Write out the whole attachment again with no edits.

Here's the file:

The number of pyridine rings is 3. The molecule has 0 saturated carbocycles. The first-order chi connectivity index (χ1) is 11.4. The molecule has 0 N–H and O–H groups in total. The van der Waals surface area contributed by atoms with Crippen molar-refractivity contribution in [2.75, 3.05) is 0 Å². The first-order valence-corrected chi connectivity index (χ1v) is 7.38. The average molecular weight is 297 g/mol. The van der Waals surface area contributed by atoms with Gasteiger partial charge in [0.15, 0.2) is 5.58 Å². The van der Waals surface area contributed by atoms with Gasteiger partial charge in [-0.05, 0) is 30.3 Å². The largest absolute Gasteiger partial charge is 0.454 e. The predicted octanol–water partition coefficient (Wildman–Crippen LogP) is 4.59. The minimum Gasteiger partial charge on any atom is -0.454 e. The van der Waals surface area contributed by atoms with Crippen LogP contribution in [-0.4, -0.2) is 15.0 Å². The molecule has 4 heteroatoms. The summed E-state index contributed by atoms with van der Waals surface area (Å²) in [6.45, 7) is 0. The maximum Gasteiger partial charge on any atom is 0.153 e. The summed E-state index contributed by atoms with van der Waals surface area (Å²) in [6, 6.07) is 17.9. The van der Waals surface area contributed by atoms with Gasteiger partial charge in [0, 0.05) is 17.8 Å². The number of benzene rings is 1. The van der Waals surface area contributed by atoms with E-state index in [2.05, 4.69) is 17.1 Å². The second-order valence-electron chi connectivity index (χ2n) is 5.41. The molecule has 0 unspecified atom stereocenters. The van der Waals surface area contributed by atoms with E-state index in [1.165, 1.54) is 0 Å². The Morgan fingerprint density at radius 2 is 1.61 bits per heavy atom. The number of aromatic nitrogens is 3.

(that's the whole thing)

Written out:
The number of pyridine rings is 3. The molecule has 0 saturated carbocycles. The first-order chi connectivity index (χ1) is 11.4. The molecule has 0 N–H and O–H groups in total. The van der Waals surface area contributed by atoms with Crippen molar-refractivity contribution in [2.75, 3.05) is 0 Å². The first-order valence-corrected chi connectivity index (χ1v) is 7.38. The average molecular weight is 297 g/mol. The van der Waals surface area contributed by atoms with Gasteiger partial charge in [0.15, 0.2) is 5.58 Å². The van der Waals surface area contributed by atoms with Gasteiger partial charge in [-0.05, 0) is 30.3 Å². The largest absolute Gasteiger partial charge is 0.454 e. The predicted octanol–water partition coefficient (Wildman–Crippen LogP) is 4.59. The minimum Gasteiger partial charge on any atom is -0.454 e. The van der Waals surface area contributed by atoms with Crippen LogP contribution in [-0.4, -0.2) is 15.0 Å². The molecule has 4 heteroatoms. The summed E-state index contributed by atoms with van der Waals surface area (Å²) in [6.45, 7) is 0. The maximum Gasteiger partial charge on any atom is 0.153 e. The summed E-state index contributed by atoms with van der Waals surface area (Å²) in [6, 6.07) is 17.9. The van der Waals surface area contributed by atoms with Gasteiger partial charge in [0, 0.05) is 17.8 Å². The number of benzene rings is 1. The van der Waals surface area contributed by atoms with E-state index in [2.05, 4.69) is 17.1 Å². The second-order valence-electron chi connectivity index (χ2n) is 5.41. The molecule has 0 unspecified atom stereocenters. The van der Waals surface area contributed by atoms with E-state index in [1.165, 1.54) is 0 Å². The Morgan fingerprint density at radius 2 is 1.61 bits per heavy atom. The number of aromatic nitrogens is 3.